Echoing another icon of British pop culture, Little Britain’s Andy Pipkin, my first – and recurring – thought leaping and bounding through Crystal Dynamics’ latest Tomb Raider was: “I don’t like it.” I didn’t like the plot contrivances, the noise and relentless assault of the elements and the enemies. More than anything I didn’t like the faux-realism. There are only so many times I can see Lara clutch a gaping wound after escaping death in a way only Ryu Hayabusa could pull off that my bullshit-detector rings deafeningly loud. Lara’s feats of strength and stamina in Tomb Raider’s campaign at times make the Angelina Jolie films look like Nanook Of The North or the original game look like a survival simulator. Yes, even with that big block-headed T-Rex on your tail.
This new Tomb Raider is gorgeous, a technical triumph no doubt, but on my maiden playthrough the sweeping, lens-flared vistas and jaw-dropping scenic reveals felt hampered by visual indicators and pop-ups telling me all about the gamification of what I was doing. XP rewards, unlockable galleries, new base camps and item upgrades… so much information when the game-world was trying to tell me its own nuanced story of twisted history and torturous terrain. And as I breezed through the shootouts I yearned for the original Tomb Raider and its sequel, with their unforgiving jumps and geometry that harked back to Jordan Mechner’s original Prince Of Persia and where the body-count wasn’t so… Schwarzenegger.
I also yearned for the quietude of Core’s originals which, for me, were games of solitary exploration, so subtle and plodding that the audio cues to mark an achievement would send shivers down the spine where this new incarnation sent reverberations down the speakers with its Hans Zimmer-inspired drums and strums. For me Lara’s adventures – yes, even those rather joyless, pad-smashing jaunts through Angel Of Darkness – were action adventure titles with an emphasis on physical athletic challenge and button-press timing. This new vision, in its main story mode, strongly skews the balance towards action and ante-upping set-pieces and the ‘new’ button-press timing is all about the QTE window.
So why am I still playing Tomb Raider?
Because it gets better, much better, when the shooting and shouting stops and you revisit Yamatai having cleared the campaign objectives. It’s a new place, free of the fog of war, for you to uncover missed artefacts and raid secret tombs. It’s a place of wonder, bewilderment, gory memories and of a most poignant paradox for a game about literal and meta-game resurrection: it’s old but also new, like Lara herself. Perhaps this was the developer’s intention all along: to build into players a ‘memory’ with a rapid-fire succession of set-pieces and near-death experiences. Delivering enough action and pulse-pounding chases to fill an entire lifetime (or ten) and then send you back to that very location free from the man-made dangers – of both plot and machineguns – to revel in the pure, simulated nature. If I’m right on this reading, then Tomb Raider isn’t an over-active, over-eager action game; it’s a REKAL Incorporated-style shot of deranged, hyperactive nostalgia to be slowly, strangely digested as you’re plunged back into the depths of the world for a second time.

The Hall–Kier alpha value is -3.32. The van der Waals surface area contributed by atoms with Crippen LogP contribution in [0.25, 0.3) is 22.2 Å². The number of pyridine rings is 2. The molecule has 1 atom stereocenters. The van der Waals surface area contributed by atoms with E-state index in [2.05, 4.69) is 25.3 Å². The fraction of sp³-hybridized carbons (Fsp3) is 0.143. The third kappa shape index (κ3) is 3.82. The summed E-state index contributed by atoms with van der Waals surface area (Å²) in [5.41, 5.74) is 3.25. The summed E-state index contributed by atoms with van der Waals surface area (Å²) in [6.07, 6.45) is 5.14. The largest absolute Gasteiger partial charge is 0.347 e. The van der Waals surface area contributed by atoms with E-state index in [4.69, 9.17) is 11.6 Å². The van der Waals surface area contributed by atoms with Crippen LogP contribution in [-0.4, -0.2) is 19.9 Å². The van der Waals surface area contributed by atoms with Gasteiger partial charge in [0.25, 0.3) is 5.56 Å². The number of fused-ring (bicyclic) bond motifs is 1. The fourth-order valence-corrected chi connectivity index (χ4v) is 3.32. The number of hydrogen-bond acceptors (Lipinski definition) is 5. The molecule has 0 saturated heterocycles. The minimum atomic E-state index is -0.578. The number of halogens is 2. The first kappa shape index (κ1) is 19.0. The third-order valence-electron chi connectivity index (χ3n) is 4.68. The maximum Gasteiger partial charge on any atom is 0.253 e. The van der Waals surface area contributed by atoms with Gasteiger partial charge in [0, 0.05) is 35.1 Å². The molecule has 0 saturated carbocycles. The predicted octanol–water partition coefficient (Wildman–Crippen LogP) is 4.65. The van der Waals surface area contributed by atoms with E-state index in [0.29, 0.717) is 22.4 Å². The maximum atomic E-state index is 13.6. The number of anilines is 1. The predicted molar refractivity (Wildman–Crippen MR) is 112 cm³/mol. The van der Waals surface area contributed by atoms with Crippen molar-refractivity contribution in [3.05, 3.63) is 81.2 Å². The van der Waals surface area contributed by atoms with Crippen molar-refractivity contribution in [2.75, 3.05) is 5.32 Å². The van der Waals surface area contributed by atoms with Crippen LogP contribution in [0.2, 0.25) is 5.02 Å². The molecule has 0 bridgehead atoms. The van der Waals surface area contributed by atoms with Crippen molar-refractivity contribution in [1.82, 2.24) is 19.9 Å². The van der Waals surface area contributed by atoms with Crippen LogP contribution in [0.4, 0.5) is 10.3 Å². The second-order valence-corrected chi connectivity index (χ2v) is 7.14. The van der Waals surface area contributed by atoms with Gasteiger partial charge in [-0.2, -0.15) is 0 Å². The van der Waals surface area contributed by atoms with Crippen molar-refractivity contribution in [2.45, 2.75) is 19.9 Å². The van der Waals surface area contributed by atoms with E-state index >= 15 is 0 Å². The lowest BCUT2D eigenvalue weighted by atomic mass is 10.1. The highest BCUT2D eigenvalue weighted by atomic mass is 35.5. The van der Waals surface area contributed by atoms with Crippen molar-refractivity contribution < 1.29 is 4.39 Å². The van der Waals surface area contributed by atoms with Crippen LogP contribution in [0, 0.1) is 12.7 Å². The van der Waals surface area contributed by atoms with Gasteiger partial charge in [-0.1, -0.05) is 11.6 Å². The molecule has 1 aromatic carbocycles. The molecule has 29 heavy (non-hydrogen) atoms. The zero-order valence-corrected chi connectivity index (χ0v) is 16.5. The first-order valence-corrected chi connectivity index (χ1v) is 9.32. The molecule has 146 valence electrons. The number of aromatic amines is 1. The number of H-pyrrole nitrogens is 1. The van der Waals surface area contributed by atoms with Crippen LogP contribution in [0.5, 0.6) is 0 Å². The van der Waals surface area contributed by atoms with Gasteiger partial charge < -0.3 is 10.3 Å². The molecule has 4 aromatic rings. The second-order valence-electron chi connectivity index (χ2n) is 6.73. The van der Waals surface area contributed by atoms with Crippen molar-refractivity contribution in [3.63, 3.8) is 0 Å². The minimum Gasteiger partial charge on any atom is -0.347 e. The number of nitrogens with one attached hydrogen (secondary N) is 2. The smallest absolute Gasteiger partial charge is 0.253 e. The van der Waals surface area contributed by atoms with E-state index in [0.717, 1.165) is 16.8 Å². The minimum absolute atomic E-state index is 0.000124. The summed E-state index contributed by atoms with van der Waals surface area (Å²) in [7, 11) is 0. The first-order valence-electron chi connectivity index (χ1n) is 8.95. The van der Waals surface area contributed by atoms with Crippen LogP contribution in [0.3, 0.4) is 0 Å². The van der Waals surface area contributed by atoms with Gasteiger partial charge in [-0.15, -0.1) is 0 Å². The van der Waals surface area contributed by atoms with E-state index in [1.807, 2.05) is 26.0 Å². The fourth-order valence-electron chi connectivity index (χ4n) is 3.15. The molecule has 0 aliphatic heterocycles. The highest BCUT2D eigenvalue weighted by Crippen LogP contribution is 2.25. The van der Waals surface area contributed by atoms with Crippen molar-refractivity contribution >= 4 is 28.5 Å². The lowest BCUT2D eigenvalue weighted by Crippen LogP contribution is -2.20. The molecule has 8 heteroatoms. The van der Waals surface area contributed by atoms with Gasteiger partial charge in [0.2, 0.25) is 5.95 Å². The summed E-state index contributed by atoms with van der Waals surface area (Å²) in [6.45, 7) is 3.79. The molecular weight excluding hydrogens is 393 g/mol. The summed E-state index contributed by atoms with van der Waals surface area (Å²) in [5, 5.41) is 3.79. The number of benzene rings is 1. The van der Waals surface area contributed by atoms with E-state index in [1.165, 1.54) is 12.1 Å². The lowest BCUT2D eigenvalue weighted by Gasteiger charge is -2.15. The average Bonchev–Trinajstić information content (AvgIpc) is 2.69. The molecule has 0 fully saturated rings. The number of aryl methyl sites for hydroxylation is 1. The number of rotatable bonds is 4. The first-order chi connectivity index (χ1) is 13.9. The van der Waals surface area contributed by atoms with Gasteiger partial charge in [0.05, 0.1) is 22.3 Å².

Creeping through the undergrowth without concern for crazed, cussing henchmen is a revelation. The physics of the game, free from the restraints of gravity-defying set-pieces, feel fresh, more real and regal as you traverse the map seeking out tombs and treasures. This is as close to open-world Tomb Raider as you could hope for, delivering on the illusion proffered by the originals; the illusion of being both lost and in control, free but also bound by the rules and limits of a solidly designed set of mechanics and a finely crafted world. Free from the narrative, the tone of Tomb Raider is vastly altered, too. The atmosphere is conjured by the gameworld, the crooked mountain peaks and swelling ocean tides, that were crying for attention behind all that stat-tracking and itemisation info before. The world, not the writers, begins to speak. Gone are the game’s aspirations to follow the filmic tones of its inspirations – which breathlessly and astonishingly manage to take in everything from The Descent to The Poseidon Adventure, Apocalypse Now to First Blood – and here is the real story: one of a strong, lone hunter in the wild, quietly discovering the ancient secrets of a past more descriptive and fleshed-out than her own.
I’ve always found a beautiful irony in Tomb Raider’s ability to delve into pseudo-complex ancient narratives while withholding that of its own star, and now Lara’s first true story has been told, her relatively blank canvas and stare animated, there’s no going back.
Personally, I would have savoured the opportunity to play the game like this from the start, to dive cold into this new, uncharted world without the travails of the campaign and the pre-history of the character etched on my subconscious. The developer has offered two unique experiences in Tomb Raider, catering to two tastes – the linear action crowd and the more exploratory, investigative mind – but one takes a definite, chronological preference over the other in the new Tomb Raider package. My joy at what’s tucked away inside its latest achievement is outweighed only by my concern that others, with a memory of Lara similar to my own, might miss out on this alternative, more spiritually faithful take on Lara’s legacy rather than have Crystal Dynamics remember it for you, wholesale.